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ANALYTIC AND SYNTHETIC METHODS;
IN WHICH THE PRINCIPLES OF THE SCIENCE ARE FULLY EXPLAINED
DESIGNED FOR COMMON SCHOOLS AND ACADEMIES.
BY BENJAMIN GREENLEAF, A.M.
NEW STEREOTYPE EDITION,
WITH ADDITIONS AND IMPROVEMENTS.
NEW YORK: D. APPLETON & CO., AND MASON BROTHERS.
CHICAGO : WILLIAM B. KEEN,
13. Holl OFFICE OF THE CONTROLLERS OF PUBLIC SCHOOLS,
FIRST SCHOOL DISTRICT OF PENNSYLVANIA.
PHILADELPHIA, December 14, 1859. At a Meeting of the Controllers of Public Schools, First District of Pennsylvania, held at the CONTROLLERS' CHAMBER, on Tuesday, December 13th, 1859, the following Resolution was adopted:
Resolved: That GREENLEAF'S COMMON SCHOOL AND NATIONAL ARITHMETICS be introduced to be used in the Public Schools of this District.
ROBERT J. HEMPHILL, Secretary.
GREENLEAF'S SERIES OF MATHEMATICS.
1. NEW PRIMARY ARITHMETIC; OR, MENTAL ARITHMETIC, upon the Inductive Plan; with Easy Exercises for the Slate. Designed for Primary Schools. 72 pp.
2. INTELLECTUAL ARITHMETIC, upon the Inductive Plan; being an advanced Intellectual Course, for Common Schools and Academies. Improved edition. 154 pp.
3. COMMON SCHOOL ARITHMETIC; OR, INTRODUCTION TO THE NATIONAL ARITHMETIC. Improved stereotype edition. 324 pp.
4. THE NATIONAL ARITHMETIC, being a complete course of Higher Arithmetic, for advanced scholars in Common Schools, High Schools, and Academies. New electrotype edition, with additions and-improvements. 444 pp.
5. PRACTICAL TREATISE ON ALGEBRA, for Academies and High Schools, and for advanced Students in Common Schools. Improved stereotype edition. 360 pp.
6. ELEMENTS OF GEOMETRY; with Practical Applications to Mensuration. Designed for Academies and High Schools. Electroty pe edition. 320 pp.
COMPLETE KEYS TO THE INTELLECTUAL, COMMON SCHOOL, AND NATIONAL ARITHMETICS, THE PRACTICAL TREATISE ON ALGEBRA, AND GEOMETRY, containing Solutions and Explanations, for Teachers only. In 5 volumes.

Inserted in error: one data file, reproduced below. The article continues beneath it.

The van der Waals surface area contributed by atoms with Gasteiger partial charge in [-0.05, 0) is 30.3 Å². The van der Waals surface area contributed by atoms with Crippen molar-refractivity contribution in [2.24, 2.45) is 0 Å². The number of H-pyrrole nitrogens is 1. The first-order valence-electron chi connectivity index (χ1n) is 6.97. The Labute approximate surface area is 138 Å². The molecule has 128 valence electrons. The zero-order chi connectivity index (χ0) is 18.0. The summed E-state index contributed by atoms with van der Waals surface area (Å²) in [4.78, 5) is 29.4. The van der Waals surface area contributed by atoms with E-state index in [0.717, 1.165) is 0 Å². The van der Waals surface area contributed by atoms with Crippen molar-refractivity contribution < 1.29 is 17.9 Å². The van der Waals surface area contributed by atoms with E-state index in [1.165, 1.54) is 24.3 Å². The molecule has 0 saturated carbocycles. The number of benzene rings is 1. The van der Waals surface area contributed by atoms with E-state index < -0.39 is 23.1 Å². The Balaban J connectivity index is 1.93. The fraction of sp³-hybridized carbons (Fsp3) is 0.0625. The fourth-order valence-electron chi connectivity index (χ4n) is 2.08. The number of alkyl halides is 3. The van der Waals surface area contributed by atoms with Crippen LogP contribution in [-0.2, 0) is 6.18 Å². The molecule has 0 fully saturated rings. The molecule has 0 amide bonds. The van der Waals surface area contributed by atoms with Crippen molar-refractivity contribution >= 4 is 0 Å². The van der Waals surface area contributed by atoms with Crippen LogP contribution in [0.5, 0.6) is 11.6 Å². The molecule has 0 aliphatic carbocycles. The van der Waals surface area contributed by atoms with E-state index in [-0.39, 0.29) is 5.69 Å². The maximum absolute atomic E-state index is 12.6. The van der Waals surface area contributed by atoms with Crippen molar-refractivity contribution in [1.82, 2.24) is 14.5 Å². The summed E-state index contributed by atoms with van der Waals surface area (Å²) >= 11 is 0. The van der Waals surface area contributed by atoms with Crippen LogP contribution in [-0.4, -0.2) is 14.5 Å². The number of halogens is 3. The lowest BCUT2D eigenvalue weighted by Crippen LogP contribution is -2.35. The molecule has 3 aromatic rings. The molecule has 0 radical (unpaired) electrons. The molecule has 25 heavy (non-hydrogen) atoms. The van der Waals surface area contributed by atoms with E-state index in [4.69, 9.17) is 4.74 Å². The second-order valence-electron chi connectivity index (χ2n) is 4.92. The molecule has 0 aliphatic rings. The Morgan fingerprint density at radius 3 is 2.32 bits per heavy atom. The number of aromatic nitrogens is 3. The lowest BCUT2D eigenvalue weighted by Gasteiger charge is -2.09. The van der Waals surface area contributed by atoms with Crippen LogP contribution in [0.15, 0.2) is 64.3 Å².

Two editions of the NATIONAL ARITHMETIC, and also of the COMMON SCHOOL ARITHMETIC, one containing the ANSWERS to the examples, and the other without them, are published. Teachers are requested to state in their orders which edition they prefer.
Entered according to Act of Congress, in the year 1842, by
Entered according to Act of Congress, in the year 1848, by
Entered according to Act of Congress, in the year 1856, by
The present edition of this work has been thoroughly revised and re-written, and also improved by the addition of much valuable new material, rendering it a sufficiently complete practical treatise for the majority of learners.
The arrangement is strictly progressive; the aim having been to introduce subjects in an order most in accordance with the laws governing the proper development of mind. The rules have generally been deduced from the analysis of one or more questions, so that the reasons for the methods of solution adopted are rendered intelligible to the pupil; no knowledge of a principle being required, that has not been previously illustrated and explained. In this respect, it is believed the work will be found to differ from most other arithmetics.
In preparation of the rules, definitions, and illustrations, the utmost care has been taken to express them in language simple, precise, and accurate.
The examples are of a practical character, and adapted not only to fix in the mind the principles, which they involve, but also to interest the pupil, exercise his ingenuity, and inspire a love for mathematical science.
The reasons for the operations are explained, and an attempt is made to secure to the learner a knowledge of the philosophy of the subject, and prevent the too prevalent practice of merely performing, mechanically, operations, which he does not understand.
Analysis has been made a prominent subject, and employed in the solution of questions under most of the rules, in which it could be used with any practical advantage; and it cannot be too strongly recommended to the pupil to make use of this mode of operation, where it is recommended by the author.
All the most important methods of abridging operations, applicable to business transactions, have been given a place in the work, and, so introduced, as not to be regarded as mere blind mechanical expedients, but as rational labor-saving processes.
Old rules and distinctions, which modern improvements have rendered unnecessary, and which, deservedly, are becoming obsolete, have been avoided.